But, what shall we say about justification, the expiation of sin and all those essential truths included in salvation? Don't we have to convince sinners of their sins and then show them the way of salvation through the precious blood of Jesus shed on the cross? Certainly the blood of Christ is and will always be the only base for our redemption. In no way do not pretend to doubt this essential fact. However, what we desire to highlight is that men do not need, in principle, to understand the truth of the blood to be saved. All that will come later. Further on, they will come to know how the death of the Lord made their redemption possible.
But God desired that men be saved only by calling on the name of Jesus Christ the Lord. A name that is above all other names. Invoking His name can bring eternal life and salvation.
The gospel, Paul tells us, is the power or God unto salvation for anyone who believes in the name of Jesus Christ the Lord. Through it men are called firstly to have an encounter with the person of Christ, and to obtain, in this way, the forgiveness of their sins. Not to resolve their personal problems. The fact is that if man is to be saved, he has to be transferred, by an operation of the Divine Grace, from the position in which sin is owner and lord of his life, to the place in which Christ reigns as exclusive Lord. That is the only possible option.
Let us remember that Adam chose to live a life independent of God and, consequently, fell under the dominion of sin and Satan. But Christ, through His death and resurrection, put an end to sin and broke the power of Satan once and for all, restoring thus the kingdom of God on earth. What's more, He Himself has come to be, through the work of His Father, King and Lord of that kingdom. And, having defeated sin death and Satan, He has been exalted as absolute Lord over every principality, power, authority and lordship. Now Jesus has power, the most super eminent power, to break every yoke and authority that enslaves men. Now He regenerates them and brings them to return to the place where He, Jesus, is the center of all human life.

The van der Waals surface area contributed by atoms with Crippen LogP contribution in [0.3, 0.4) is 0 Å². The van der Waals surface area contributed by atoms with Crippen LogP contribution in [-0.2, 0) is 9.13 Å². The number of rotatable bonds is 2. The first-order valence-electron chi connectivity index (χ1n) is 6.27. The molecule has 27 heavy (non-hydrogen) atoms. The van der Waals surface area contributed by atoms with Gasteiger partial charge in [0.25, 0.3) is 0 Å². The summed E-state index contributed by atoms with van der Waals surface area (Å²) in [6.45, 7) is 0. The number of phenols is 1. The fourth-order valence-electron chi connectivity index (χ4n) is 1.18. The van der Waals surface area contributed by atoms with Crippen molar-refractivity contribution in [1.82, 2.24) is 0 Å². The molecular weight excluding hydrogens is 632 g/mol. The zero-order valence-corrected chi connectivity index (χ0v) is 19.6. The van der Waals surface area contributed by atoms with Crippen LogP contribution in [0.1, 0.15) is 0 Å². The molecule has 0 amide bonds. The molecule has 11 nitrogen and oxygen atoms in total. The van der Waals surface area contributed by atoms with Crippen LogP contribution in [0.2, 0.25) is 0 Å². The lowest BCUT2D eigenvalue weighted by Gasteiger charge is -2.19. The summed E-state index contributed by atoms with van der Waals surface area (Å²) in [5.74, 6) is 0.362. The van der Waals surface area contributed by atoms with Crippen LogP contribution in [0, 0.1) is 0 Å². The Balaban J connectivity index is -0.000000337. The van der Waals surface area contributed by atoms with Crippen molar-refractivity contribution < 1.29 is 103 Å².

Therefore, to be saved, we have to acknowledge Jesus Christ, the living Lord, and surrender our lives to Him. This is the only way for us to return to God, because sin is primarily a rebellion against God, God's kingdom and God's will.
Therefore, here is the first thread of the foundation we are looking for: a gospel that, by the regeneration power of the Holy Spirit, brings men to live their lives completely centered in Jesus Christ.
From the beginning, before knowing anything more, the new disciples understood that their entire life, including work, family, material possessions and all their personal projects had been placed at the feet of Christ, the Lord. From that moment, their past, present, and future life did not belong to them any more. That is salvation! It cost one everything to have an encounter with the Lord during those days. It had to be that way, because God intended to raise them up, He demanded that kind of surrender from each one of the disciples. Very soon the form of life of those 3,000 new believers would have been altered in a radical way and, moreover, probably for ever.
The shared life and ministry
After their conversion to the Lord, the new disciples were led by the apostles to live a completely new and unprecedented experience. A transforming experience. In other words, they were called to be the church of Jesus Christ.
In reality, that was the spontaneous consequence of Pentecost, because the life they had received the day of their new birth, when they believed in the Lord and were baptized, was destined to be spontaneously expressed in a corporate way.
Spontaneous, but not evident, but, thanks to the Lord, the apostles were there to understand the meaning of what happened and to begin the work of edification (let us remember that they had been prepared for that moment).
What did the apostles do then? Before answering this question, let us talk first about what these men did not do, although some of these things constitute practices that are considered elemental at present.